so for you policies can only be socialist when all means of production are publicly owned and the state is abolished?
You and I are clearly operating under a different definition of "socialism." Socialism, properly defined, has always means "public ownership of the means of production." It can be by the state seizing private firms, or by the workers directly controlling the means of production through co-ops and similar entities (meaning your local credit union is an example of socialism).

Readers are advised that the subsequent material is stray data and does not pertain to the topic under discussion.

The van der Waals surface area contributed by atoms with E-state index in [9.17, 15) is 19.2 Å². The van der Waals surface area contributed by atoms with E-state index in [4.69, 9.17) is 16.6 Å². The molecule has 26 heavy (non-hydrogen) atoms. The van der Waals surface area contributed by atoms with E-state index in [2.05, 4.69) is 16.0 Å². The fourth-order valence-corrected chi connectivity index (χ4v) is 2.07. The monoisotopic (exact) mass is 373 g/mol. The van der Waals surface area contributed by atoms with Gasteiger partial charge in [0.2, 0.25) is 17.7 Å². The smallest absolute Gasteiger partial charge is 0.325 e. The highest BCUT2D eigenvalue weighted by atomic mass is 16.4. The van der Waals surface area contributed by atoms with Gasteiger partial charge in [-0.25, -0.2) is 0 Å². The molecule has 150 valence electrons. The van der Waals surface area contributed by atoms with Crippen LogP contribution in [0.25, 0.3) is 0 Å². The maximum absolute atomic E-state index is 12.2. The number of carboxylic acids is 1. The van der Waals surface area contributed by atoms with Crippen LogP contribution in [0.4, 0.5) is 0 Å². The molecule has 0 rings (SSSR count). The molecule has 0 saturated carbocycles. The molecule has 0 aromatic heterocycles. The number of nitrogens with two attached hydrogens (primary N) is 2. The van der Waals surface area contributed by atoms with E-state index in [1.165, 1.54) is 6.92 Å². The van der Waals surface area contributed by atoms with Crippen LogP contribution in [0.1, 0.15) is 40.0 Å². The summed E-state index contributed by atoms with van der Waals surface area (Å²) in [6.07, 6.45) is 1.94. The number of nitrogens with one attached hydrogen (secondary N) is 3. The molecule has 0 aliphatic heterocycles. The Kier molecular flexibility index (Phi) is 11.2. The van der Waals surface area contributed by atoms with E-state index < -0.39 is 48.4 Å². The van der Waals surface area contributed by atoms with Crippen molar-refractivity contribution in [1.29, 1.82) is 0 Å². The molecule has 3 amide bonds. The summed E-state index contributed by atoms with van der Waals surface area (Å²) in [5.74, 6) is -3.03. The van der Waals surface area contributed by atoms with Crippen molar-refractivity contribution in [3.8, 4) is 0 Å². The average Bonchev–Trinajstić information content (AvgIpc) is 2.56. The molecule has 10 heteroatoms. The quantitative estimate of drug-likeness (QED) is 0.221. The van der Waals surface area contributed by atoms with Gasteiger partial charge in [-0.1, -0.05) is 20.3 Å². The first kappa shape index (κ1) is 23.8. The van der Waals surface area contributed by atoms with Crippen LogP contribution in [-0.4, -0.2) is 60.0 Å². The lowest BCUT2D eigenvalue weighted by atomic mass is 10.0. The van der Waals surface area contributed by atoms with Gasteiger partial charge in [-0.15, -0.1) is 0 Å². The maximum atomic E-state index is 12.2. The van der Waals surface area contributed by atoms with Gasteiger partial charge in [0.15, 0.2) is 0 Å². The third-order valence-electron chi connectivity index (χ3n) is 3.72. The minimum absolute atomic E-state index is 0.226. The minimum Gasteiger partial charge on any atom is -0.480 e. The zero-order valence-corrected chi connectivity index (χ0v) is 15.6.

But you've made it abundantly clear that you define socialism as "whatever the government does" (a few steps beyond the typical right-wing red-baiting where "socialism" is "whatever specific policies and programs I don't like."). It's clear not just from your comments in this thread, but your comments in other threads. You just plain don't like governments in general, and appear to ascribe to some sort of minarchist or right-libertarian worldview where taxation is theft (which I guess makes the Founding Fathers thieves vis a vis Article One, Section 8 of the Constitution) and that spending those tax dollars on anything is "socialism." It's a worldview that's ironically the flipside of doctrinaire Marxism, wishing for an ideal world that never was and never will be. And I've found that people that ascribe to such views are impossible to argue with because they operate on a wavelength completely alien to more mainstream political viewpoints (not even the Republicans think taxes are theft, and are find with the government spending money on fighter jets, wars of choice, and border walls even if they're against spending on social programs). If you want to live in fear of Stalinist boogeymen hiding behind every bush waiting to oppress you with the "totalitarian horrors" like single-payer health insurance, anti-trust legislation, and having to pay your taxes, be my guest, but I'm done wasting my time trying to convince you that "socialism" doesn't mean "anything the government does." Next time we talk, it'll be about video games.